ketchup

Brief Digression Theater: The Great Ketchup Debate of 2011

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It started, like many things do, with me mocking my mother on Twitter, but this time my followers turned the tables on me.

Every time my mom is in my house alone she takes the ketchup container off the kitchen counter and puts it in the refrigerator. Initially that seemed crazy to me, but it turns out I’m apparently in the minority by not refrigerating my ketchup. I’ve always been something of a rebel, so this isn’t that surprising.

On the ketchup container it says “for best results refrigerate after opening,” but a) that clearly implies refrigeration is not a must, and b) perhaps I prefer slightly less than peak results from my condiments. I am, after all, a rebel.

Other considerations in The Great Ketchup Debate of 2011, as it will come to be known in the history books:

1) Cold ketchup is pretty gross, especially on hot food.

2) Most restaurants don’t refrigerate ketchup, although admittedly they go through the stuff a lot quicker than one solitary fatso blogger.

3) Ketchup at ballparks sits out in the sun all day and the death toll has been relatively minimal (this isn’t so much a legitimate consideration as it is a lame attempt to incorporate some aspect of baseball into the post.)

4) I’ve posted more than 5,000 tweets on Twitter and no topic has ever generated this much response, which is either fantastic or really sad.

5) This whole thing is going to be incredibly funny when I die from some sort of ketchup-related illness later this week. I hope someone records my mom’s eulogy and sends it to me in hell.

In the meantime, though, what say you, HBT Nation? Refrigerate or not?

UPDATE: Craig has chimed in with his opinion on the topic, in picture form. However, given the presence of Gatorade in the same refrigerator I’d say his opinion can be ignored.

The Cardinals will not exercise Matt Holliday’s 2017 option

CHICAGO, IL - JUNE 20: Matt Holliday #7 of the St. Louis Cardinals reacts after strikin out to John Lackey #41 of the Chicago Cubs (not pictured) during the first inning at Wrigley Field on June 20, 2016 in Chicago, Illinois.  (Photo by Jon Durr/Getty Images)
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Jon Heyman reports that the Cardinals do not plan to exercise Matt Holliday‘s $17 million option for 2017.
And, not surprisingly, will not extend him a similarly priced qualifying offer, either.

Holliday will be 37 when spring training begins and he is finishing his worst season as a major leaguer, having hit .242/.318/.450 with 19 homers over 424 plate appearances.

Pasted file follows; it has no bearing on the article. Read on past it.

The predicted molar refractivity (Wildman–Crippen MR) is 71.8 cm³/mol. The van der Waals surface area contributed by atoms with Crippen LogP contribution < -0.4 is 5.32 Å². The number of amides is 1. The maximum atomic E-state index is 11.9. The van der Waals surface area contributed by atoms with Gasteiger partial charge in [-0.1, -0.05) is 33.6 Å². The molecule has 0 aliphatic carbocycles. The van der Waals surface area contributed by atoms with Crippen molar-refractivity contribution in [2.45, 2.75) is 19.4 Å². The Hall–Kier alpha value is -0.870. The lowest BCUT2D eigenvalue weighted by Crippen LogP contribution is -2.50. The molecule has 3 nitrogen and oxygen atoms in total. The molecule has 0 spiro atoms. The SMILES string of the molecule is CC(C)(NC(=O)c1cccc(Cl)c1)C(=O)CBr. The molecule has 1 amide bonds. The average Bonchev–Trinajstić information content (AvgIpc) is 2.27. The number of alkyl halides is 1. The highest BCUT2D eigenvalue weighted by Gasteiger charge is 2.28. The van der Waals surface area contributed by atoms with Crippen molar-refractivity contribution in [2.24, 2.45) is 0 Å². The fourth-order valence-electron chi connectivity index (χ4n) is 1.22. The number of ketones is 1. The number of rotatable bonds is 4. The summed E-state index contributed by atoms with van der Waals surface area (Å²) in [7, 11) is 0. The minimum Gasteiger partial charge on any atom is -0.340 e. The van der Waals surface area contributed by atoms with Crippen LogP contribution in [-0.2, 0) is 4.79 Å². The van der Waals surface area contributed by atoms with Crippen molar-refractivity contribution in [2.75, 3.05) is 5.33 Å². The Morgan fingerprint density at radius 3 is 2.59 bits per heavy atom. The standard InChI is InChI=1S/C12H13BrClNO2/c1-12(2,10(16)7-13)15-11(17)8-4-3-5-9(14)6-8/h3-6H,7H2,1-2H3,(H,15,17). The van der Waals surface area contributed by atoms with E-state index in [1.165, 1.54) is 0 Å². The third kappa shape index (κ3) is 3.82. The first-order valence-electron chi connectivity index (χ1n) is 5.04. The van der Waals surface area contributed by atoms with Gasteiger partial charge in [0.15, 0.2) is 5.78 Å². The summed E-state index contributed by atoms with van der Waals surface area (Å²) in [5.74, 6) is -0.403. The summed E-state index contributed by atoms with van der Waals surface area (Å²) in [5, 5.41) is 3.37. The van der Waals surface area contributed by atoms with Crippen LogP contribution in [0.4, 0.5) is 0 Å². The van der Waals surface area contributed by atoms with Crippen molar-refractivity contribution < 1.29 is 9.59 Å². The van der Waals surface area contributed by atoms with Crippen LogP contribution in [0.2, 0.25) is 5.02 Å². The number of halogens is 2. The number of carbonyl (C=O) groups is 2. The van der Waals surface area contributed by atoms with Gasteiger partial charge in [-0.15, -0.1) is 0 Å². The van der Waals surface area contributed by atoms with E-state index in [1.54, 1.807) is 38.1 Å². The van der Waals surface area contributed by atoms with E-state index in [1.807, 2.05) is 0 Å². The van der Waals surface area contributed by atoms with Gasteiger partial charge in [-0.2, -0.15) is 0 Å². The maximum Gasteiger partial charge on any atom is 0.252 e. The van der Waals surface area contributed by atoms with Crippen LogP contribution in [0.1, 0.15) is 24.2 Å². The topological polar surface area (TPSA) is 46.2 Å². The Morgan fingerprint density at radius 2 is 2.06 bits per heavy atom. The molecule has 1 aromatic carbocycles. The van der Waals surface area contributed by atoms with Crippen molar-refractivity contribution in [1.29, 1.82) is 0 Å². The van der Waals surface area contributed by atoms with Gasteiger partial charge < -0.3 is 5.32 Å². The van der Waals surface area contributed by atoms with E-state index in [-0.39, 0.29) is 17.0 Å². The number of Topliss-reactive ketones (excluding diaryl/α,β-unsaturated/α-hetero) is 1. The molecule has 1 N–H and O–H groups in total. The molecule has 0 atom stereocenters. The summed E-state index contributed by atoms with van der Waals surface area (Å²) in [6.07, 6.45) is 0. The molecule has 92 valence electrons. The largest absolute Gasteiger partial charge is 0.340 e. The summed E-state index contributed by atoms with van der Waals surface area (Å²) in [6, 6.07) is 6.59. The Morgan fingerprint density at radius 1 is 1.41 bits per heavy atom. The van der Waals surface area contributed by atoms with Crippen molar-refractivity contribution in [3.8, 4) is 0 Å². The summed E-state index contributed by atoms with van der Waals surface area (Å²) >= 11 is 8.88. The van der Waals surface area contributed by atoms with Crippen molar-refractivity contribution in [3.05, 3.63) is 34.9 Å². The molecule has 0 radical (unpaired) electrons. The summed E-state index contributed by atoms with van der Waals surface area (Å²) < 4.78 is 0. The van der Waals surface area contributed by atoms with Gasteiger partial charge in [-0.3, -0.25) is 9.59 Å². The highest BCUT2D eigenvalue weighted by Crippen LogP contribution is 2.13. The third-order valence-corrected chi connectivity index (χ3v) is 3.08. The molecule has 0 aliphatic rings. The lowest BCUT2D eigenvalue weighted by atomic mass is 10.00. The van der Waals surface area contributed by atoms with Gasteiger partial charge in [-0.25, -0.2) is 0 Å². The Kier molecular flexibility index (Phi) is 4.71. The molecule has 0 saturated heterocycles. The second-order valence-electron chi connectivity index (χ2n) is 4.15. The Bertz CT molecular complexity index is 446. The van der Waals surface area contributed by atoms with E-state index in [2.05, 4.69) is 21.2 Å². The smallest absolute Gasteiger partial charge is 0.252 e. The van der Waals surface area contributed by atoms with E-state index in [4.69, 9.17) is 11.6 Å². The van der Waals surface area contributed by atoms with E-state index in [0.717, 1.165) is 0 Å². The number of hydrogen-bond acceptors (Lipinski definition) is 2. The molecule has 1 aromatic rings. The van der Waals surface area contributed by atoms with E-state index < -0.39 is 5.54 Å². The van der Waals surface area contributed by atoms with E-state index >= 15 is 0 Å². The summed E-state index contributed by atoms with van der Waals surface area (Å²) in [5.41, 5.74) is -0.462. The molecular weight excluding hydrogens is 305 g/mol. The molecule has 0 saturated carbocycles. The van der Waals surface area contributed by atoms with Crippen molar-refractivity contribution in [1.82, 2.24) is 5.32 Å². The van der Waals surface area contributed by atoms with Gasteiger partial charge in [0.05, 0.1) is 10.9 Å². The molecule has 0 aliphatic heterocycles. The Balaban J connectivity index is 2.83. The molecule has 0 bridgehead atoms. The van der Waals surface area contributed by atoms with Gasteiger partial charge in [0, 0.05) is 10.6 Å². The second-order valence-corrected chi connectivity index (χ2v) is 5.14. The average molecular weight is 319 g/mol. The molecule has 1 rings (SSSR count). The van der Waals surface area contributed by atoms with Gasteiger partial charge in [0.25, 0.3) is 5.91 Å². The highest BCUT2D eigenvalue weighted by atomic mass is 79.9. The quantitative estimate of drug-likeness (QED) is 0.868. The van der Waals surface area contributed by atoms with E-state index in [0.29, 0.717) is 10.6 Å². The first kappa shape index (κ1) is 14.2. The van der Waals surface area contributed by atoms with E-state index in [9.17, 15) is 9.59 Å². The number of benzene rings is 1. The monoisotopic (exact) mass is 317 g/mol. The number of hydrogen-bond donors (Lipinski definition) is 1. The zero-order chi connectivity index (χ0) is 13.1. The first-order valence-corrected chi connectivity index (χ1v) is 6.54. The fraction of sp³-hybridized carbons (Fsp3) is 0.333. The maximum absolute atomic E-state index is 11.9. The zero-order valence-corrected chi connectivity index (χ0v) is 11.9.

Injuries have not helped him — he’s missed the last six weeks with a fractured thumb — but it’s not like guys het healthier the older they get. Holliday will likely be looking at a massive pay cut for next year and a competition to make an Opening Day roster.

The Blue Jays and the Toronto press are fueding with each other

ST. PETERSBURG, FL - SEPTEMBER 3:  Manager John Gibbons #5 of the Toronto Blue Jays looks on from the dugout during the first inning of a game against the Tampa Bay Rays on September 3, 2016 at Tropicana Field in St. Petersburg, Florida. (Photo by Brian Blanco/Getty Images)
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The Blue Jays are poised to make the playoffs for the second year in a row and are playing a critical series with the Orioles, the outcome of which will likely determine who gets to play at home for that one-and-done game next week. Big stakes! Must keep focused!

Or, alternatively, maybe it’s time to have a silly, juvenile feud with the press. Here’s Steve Buffery of the Toronto Sun, asking why the Jays are doing stuff like this while fighting for the playoffs:

Why, for example, would the leaders on the team allow someone to put up on a wall photos of two Toronto sports writers with an ‘X’ scratched on their face and the a message written on top reading, ‘Do not grant them interviews’ (or words to that effect)? . . . Things like: Someone cranking up the music just when the media arrives to conduct pre-game interviews.

Not that the Jays have been treated wonderfully by the press themselves:

There was an incident the other night when a couple of journalists tried to corral struggling closer Roberto Osuna for an interview, but he kept blowing them off. Finally, one reporter followed him right into a private part of the clubhouse and told him off.

That’s . . . not what you’re supposed to do.

Still, there is zero point to get into silly feuds with the media. If they overstep their bounds, there are a TON of Jays officials and, I suspect, newspaper editors, who will quickly and eagerly discipline the reporter. You don’t have to make wanted posters and act like children. Partially because it’s just a bad look. But also, because it leads to news stories about it like the one in the Toronto Sun.